skip to main content

Newly Nominated FMCSA Chief to Face Changing Regulatory Environment

This month, President Trump nominated Raymond Martinez to lead the Federal Motor Carrier Safety Administration (“FMCSA”). Martinez currently serves as the New Jersey Motor Vehicle Commission chief and has previously led the New York Commission of Motor Vehicles and the Governor’s Traffic Safety Committee.

Martinez’s nomination is supported by industry groups such as the American Trucking Associations. “Mr. Martinez is well-known to our industry from his work in New Jersey and New York, and exudes the kind of professionalism, integrity and focus on safety that FMCSA needs,” said Chris Spear, ATA president and CEO. “On behalf of ATA, I congratulate him on his nomination, and urge the Senate to quickly confirm him so we can begin working together on important highway safety issues.”

Martinez’s nomination has already been confirmed by the Senate Commerce, Science and Transportation Committee. If he is confirmed by the full Senate, he will be faced with challenges posed by a changing regulatory environment under the new administration. Notably, there is a pending December 18, 2017 implementation of a federal mandate requiring commercial trucks to be equipped with electronic logging devices (“ELD”), which would electronically regulate drivers’ hours of service on the road. Under current regulations, drivers are allowed 14 consecutive hours of on-duty time in the cabs but are limited to 11 hours of driving per day.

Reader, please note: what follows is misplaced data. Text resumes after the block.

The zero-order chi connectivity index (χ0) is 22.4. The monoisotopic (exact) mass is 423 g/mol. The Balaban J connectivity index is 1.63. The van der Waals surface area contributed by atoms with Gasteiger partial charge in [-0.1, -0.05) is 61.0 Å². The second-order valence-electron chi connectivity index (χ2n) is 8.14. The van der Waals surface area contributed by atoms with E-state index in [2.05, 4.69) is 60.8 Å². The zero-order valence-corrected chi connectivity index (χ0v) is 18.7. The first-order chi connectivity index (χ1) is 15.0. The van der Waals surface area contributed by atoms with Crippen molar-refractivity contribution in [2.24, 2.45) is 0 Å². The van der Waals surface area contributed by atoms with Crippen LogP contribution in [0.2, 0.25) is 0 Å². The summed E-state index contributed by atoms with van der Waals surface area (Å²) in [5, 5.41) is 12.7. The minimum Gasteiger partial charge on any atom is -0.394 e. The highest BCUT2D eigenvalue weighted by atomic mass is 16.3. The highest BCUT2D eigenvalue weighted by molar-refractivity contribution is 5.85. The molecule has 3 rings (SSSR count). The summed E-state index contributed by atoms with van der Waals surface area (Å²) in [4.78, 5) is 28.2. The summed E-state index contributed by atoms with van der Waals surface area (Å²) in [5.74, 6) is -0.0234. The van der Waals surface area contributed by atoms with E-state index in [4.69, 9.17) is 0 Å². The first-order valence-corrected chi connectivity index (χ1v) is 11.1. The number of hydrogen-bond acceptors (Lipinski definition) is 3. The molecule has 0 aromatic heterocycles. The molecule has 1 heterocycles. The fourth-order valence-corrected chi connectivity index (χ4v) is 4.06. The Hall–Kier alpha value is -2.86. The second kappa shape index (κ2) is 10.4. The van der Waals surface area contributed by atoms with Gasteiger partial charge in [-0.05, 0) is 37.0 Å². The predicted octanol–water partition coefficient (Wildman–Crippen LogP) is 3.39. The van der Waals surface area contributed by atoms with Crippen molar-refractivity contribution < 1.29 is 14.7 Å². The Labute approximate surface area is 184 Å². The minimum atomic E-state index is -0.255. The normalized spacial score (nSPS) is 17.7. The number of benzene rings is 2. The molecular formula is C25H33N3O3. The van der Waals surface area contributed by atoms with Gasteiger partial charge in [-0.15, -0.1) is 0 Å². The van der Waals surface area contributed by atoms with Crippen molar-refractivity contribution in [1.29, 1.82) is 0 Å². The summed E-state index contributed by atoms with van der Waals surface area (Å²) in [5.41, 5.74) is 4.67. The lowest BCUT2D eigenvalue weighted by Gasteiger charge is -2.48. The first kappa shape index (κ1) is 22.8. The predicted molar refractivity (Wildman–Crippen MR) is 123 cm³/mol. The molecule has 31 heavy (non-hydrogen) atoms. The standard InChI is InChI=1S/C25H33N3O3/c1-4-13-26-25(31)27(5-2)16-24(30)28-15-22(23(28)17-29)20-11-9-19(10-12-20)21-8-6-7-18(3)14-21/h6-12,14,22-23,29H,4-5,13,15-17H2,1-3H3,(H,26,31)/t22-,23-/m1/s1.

ELD technology would replace old paper log books drivers currently use to track their hours on the road. The paper system, which was implemented in the 1930’s under the Roosevelt Administration, has been criticized as susceptible to falsification by drivers and is a frequent issue in litigation arising out of serious motor-vehicle accidents.

Despite pushback from the transportation industry, there is no indication that the December 18th EDL implementation will not move forward. Though Martinez supports the rule, he has acknowledged the concerns of smaller players who may be burdened by the rule. “I look forward to working with all stakeholders, including small independent trucking companies, and especially those who, such as livestock haulers, would be most affected by this rule,” Martinez said. With regard to agricultural haulers, the FMCSA has already proposed a 90-day temporary waiver from the ELD requirement for transporters of agricultural commodities and intends to provide guidance pertaining to the existing hours-of-service exemption for the agricultural industry.

The KRCL Transportation Blog looks forward to keeping you updated about these and other new regulatory developments under the new leadership.